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Relaxations Below Glass Transition Temperature in Bread and Its Components

January 1999 Volume 76 Number 1
Pages 78 — 81
Gaëlle Roudaut , 1 , 2 Mario Maglione , 3 and Martine Le Meste 1

Laboratoire de Biochimie, Physico-Chimie et Propriétés Sensorielles des Aliments. Ecole Nationale Supérieure de Biologie Appliquée à la Nutrition et l'Alimentation 1, Esplanade Erasme - F-21000 Dijon. France. Corresponding author. Fax: 00 33 3 80 39 66 11. E-mail: roudaut@u-bourgogne.fr Laboratoire de Physique de l'Université de Bourgogne. Bâtiment Mirande, Campus Universitaire - F-21000 Dijon. France.

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Accepted September 30, 1998.

Dry glassy bread, cooked gluten, and gelatinized wheat starch-sucrose mixtures were prepared. Dielectric properties were studied as a function of temperature at different frequencies ranging from 100 to 1,000 kHz. Both bread and starch samples exhibited a tan δ peak at -53°C at 10 kHz, which is associated with a secondary relaxation characterized by an activation energy of 50 kJ/mol. The gluten sample did not show any relaxation in the temperature range studied. The magnitude of the relaxation peak was sensitive to the sucrose concentration of the starch sample. The higher the sucrose content, the greater the amplitude of the peak. Such an effect is attributed to a greater β-relaxation induced by an increasing number of relaxing units or increasing size of the loosely packed regions of the glass. However, it cannot be concluded whether the relaxation is associated with a group present on both starch and sucrose or that the sucrose has an enhancing effect on starch mobility.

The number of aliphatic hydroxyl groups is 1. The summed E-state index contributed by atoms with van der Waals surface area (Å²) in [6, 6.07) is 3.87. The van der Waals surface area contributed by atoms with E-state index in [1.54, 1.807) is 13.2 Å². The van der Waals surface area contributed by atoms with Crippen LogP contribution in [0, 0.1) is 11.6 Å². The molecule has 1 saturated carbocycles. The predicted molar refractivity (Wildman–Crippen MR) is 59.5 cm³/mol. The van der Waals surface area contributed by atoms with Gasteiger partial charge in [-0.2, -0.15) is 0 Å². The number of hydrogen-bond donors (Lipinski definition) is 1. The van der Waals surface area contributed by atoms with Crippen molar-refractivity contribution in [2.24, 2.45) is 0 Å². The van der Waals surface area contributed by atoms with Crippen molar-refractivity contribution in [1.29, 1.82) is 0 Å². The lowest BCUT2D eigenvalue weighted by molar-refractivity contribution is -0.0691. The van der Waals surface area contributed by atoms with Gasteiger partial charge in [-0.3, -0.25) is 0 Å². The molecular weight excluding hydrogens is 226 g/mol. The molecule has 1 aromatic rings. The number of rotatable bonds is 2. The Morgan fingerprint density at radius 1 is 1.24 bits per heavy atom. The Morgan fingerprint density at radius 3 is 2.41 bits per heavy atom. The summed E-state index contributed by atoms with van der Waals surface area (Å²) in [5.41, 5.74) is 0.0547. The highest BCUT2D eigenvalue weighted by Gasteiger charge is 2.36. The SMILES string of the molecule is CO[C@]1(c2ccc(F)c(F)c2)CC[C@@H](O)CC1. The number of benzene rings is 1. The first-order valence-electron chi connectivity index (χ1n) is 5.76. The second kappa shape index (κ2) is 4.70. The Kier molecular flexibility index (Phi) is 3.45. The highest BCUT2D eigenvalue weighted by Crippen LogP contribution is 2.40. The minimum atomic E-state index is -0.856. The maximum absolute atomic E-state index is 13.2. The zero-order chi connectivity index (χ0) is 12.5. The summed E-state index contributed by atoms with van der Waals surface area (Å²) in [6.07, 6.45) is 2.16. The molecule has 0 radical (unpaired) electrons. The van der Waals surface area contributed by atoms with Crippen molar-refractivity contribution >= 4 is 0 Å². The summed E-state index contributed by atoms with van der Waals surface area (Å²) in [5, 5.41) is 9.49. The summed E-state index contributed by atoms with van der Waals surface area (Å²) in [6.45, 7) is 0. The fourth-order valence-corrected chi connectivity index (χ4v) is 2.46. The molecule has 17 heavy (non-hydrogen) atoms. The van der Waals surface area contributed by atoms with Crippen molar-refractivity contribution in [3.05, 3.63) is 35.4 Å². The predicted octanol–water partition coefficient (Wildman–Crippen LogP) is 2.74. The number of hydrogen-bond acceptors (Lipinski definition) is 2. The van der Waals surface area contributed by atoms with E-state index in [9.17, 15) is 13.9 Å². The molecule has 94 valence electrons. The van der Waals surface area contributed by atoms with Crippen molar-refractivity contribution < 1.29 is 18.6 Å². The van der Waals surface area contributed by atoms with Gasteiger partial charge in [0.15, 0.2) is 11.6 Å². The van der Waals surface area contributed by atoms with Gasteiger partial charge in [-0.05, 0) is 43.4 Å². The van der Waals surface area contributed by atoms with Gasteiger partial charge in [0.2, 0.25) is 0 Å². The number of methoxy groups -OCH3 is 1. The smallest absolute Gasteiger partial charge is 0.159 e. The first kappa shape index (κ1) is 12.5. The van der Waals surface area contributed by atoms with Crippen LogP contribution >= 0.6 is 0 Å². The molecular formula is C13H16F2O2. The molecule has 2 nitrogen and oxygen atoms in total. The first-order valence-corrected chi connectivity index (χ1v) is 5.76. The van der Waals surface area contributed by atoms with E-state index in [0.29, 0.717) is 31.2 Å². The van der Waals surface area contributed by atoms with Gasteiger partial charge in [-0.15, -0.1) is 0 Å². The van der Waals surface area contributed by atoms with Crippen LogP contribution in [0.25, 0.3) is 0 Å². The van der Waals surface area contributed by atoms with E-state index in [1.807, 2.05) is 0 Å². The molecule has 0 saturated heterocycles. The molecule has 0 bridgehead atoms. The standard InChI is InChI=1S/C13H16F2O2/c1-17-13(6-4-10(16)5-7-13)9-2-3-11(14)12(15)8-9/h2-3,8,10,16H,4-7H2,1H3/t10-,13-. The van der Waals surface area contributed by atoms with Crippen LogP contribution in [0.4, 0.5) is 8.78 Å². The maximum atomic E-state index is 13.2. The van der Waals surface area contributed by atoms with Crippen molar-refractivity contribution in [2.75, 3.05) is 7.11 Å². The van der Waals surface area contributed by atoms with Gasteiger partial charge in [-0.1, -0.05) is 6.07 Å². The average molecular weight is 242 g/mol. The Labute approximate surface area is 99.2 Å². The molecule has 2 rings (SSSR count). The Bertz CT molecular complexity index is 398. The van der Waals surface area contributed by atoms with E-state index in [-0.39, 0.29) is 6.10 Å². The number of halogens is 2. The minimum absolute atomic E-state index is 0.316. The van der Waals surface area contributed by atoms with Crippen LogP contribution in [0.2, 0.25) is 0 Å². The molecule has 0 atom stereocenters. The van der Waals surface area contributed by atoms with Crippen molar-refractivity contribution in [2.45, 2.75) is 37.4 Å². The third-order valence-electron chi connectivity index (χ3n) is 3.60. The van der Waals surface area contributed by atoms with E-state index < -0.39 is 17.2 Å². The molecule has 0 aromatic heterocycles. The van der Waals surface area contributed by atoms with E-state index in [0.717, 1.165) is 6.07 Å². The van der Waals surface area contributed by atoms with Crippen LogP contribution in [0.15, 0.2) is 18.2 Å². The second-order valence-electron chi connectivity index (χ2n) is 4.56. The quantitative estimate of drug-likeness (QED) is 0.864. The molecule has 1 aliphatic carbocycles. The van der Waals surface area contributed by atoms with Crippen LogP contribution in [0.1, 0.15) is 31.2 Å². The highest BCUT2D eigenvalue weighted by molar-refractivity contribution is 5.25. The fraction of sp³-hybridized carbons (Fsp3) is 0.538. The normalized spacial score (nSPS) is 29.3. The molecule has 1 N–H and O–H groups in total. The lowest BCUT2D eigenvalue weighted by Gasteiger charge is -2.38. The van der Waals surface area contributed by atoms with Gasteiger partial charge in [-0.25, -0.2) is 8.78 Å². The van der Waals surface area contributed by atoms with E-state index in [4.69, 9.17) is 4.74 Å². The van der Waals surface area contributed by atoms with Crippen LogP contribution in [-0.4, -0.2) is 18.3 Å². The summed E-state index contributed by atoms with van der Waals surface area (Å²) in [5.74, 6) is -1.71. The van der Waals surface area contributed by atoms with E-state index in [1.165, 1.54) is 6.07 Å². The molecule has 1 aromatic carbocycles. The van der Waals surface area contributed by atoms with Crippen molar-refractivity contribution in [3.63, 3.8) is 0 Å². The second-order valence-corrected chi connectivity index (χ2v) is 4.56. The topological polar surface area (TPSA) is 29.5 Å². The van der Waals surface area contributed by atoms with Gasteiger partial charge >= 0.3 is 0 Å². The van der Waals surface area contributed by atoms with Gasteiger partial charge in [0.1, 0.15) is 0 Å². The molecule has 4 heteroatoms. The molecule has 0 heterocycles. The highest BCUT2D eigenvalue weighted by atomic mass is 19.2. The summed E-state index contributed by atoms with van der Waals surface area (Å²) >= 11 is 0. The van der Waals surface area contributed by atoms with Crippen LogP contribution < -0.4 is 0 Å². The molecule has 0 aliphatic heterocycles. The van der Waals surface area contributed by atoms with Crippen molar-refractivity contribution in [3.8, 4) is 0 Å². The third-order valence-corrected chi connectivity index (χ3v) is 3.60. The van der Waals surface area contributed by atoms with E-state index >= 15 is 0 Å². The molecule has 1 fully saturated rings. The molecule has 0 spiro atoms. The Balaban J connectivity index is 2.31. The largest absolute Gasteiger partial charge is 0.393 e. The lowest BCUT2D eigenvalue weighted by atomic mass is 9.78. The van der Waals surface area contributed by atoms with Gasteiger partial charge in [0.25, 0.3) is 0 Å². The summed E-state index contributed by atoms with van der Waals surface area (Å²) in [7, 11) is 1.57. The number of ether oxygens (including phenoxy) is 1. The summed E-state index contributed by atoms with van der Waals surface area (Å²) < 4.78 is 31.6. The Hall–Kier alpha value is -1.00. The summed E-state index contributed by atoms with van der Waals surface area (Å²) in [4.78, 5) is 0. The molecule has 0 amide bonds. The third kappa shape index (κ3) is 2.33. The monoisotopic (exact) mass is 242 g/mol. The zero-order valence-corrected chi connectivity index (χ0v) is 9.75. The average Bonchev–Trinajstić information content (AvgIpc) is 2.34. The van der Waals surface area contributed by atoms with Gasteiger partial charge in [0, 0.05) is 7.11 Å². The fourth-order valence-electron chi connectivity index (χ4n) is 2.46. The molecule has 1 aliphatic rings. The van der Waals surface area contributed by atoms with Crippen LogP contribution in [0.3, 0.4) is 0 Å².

© 1999 American Association of Cereal Chemists, Inc.